Officials in Los Angeles have signed proclamations of local emergencies after six new cases of the coronavirus were confirmed in the county, where there was one previously.
Dr. Barbara Ferrer, the director of the county Department of Public Health, said Wednesday that all of the COVID-19 cases were due to a known exposure and not the result of so-called community transmission. She said one person was hospitalized and five others were in self-quarantine at home.
The emergency declarations in the county and city are aimed at aiding efforts to respond to the virus and free up resources. Authorities are also assisting shelters to prevent transmission of the virus in the homeless population.
President Donald Trump is putting a positive spin on the fallout from the coronavirus, saying a lot of people are staying in the United States and they're shopping and staying in the hotels.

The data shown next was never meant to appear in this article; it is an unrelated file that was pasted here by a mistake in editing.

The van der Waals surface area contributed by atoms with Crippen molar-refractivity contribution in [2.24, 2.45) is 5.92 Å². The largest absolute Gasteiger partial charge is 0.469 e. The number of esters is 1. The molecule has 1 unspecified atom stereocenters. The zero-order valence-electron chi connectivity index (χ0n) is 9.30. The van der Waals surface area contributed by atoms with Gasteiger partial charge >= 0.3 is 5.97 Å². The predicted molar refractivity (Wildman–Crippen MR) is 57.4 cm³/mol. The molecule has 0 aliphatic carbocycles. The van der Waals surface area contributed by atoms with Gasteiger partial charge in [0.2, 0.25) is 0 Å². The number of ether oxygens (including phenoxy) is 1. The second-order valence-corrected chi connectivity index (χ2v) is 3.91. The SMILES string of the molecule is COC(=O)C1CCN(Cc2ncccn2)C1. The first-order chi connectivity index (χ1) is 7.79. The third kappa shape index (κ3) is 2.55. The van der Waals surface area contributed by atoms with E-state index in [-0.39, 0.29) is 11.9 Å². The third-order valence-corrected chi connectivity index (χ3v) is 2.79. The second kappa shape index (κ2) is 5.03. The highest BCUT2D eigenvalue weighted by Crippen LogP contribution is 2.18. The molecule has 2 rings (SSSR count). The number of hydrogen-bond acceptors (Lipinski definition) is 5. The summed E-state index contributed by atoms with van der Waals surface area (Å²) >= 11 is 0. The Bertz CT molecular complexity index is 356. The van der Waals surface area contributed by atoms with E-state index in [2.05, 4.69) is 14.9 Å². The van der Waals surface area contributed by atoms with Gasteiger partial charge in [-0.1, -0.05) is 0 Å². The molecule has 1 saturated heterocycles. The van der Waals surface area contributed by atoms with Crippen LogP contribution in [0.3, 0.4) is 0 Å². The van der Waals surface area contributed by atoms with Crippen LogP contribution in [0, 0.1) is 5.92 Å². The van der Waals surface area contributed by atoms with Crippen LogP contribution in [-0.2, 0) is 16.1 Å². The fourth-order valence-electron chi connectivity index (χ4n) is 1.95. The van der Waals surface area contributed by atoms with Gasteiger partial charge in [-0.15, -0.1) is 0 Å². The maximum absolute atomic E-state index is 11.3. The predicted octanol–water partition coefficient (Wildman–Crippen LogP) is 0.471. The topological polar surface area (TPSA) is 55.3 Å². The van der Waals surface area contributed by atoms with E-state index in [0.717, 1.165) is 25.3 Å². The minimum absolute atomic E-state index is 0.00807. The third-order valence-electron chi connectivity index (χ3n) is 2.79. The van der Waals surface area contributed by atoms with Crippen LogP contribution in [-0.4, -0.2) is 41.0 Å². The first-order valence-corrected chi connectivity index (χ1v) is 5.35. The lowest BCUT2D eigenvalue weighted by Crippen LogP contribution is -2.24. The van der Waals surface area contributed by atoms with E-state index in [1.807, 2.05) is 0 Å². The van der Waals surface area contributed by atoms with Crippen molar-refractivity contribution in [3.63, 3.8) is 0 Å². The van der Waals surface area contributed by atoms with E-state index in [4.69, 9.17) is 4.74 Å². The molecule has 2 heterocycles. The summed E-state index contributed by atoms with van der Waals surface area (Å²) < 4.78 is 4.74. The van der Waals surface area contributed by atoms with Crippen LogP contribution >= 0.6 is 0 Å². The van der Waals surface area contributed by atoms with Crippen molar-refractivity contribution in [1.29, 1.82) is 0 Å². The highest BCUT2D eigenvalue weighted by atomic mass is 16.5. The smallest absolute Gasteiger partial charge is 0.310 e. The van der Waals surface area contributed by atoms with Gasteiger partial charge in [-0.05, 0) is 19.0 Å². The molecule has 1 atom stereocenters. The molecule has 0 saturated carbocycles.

Trump spoke with leaders of the airline industry on Wednesday at the White House. The executive spoke of steps they've taken to confront the spread of the new virus.
Southwest Airlines CEO and board chairman Gary Kelly said employees have stepped up efforts to make sure airplanes are clean and disinfected.
United Airlines CEO Oscar Munoz said workers are doing what he called the "corona bump," where they bump elbows as part of their greeting.
Trump thanked the airlines and said they've "stepped up" to stem the spread of the virus.
Italy has ordered schools to close nationwide through March 15 in a bid to contain the coronavirus, saying the prudent suspension was taken after a careful analysis of how the epidemic was spreading.
Civil protection officials said Wednesday a total of 3,089 people have tested positive in Italy and 107 of them had died — the largest number of deaths outside of China.